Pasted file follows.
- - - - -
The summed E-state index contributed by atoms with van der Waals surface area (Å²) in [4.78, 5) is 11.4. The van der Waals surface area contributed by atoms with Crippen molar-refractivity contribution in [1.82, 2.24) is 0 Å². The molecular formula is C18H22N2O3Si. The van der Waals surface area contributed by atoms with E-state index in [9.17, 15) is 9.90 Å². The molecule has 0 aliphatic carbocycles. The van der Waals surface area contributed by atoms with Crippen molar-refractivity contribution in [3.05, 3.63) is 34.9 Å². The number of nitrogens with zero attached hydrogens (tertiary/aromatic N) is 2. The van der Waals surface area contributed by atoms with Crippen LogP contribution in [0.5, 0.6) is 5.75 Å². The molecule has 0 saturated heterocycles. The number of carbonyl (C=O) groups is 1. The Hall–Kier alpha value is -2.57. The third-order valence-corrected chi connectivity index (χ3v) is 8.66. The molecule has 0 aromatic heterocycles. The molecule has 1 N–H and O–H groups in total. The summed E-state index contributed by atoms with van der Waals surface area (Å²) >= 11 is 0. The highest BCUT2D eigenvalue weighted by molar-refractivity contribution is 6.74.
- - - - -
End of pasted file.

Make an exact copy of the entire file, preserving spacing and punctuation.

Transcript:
The summed E-state index contributed by atoms with van der Waals surface area (Å²) in [4.78, 5) is 11.4. The van der Waals surface area contributed by atoms with Crippen molar-refractivity contribution in [1.82, 2.24) is 0 Å². The molecular formula is C18H22N2O3Si. The van der Waals surface area contributed by atoms with E-state index in [9.17, 15) is 9.90 Å². The molecule has 0 aliphatic carbocycles. The van der Waals surface area contributed by atoms with Crippen molar-refractivity contribution in [3.05, 3.63) is 34.9 Å². The number of nitrogens with zero attached hydrogens (tertiary/aromatic N) is 2. The van der Waals surface area contributed by atoms with Crippen LogP contribution in [0.5, 0.6) is 5.75 Å². The molecule has 0 saturated heterocycles. The number of carbonyl (C=O) groups is 1. The Hall–Kier alpha value is -2.57. The third-order valence-corrected chi connectivity index (χ3v) is 8.66. The molecule has 0 aromatic heterocycles. The molecule has 1 N–H and O–H groups in total. The summed E-state index contributed by atoms with van der Waals surface area (Å²) >= 11 is 0. The highest BCUT2D eigenvalue weighted by molar-refractivity contribution is 6.74.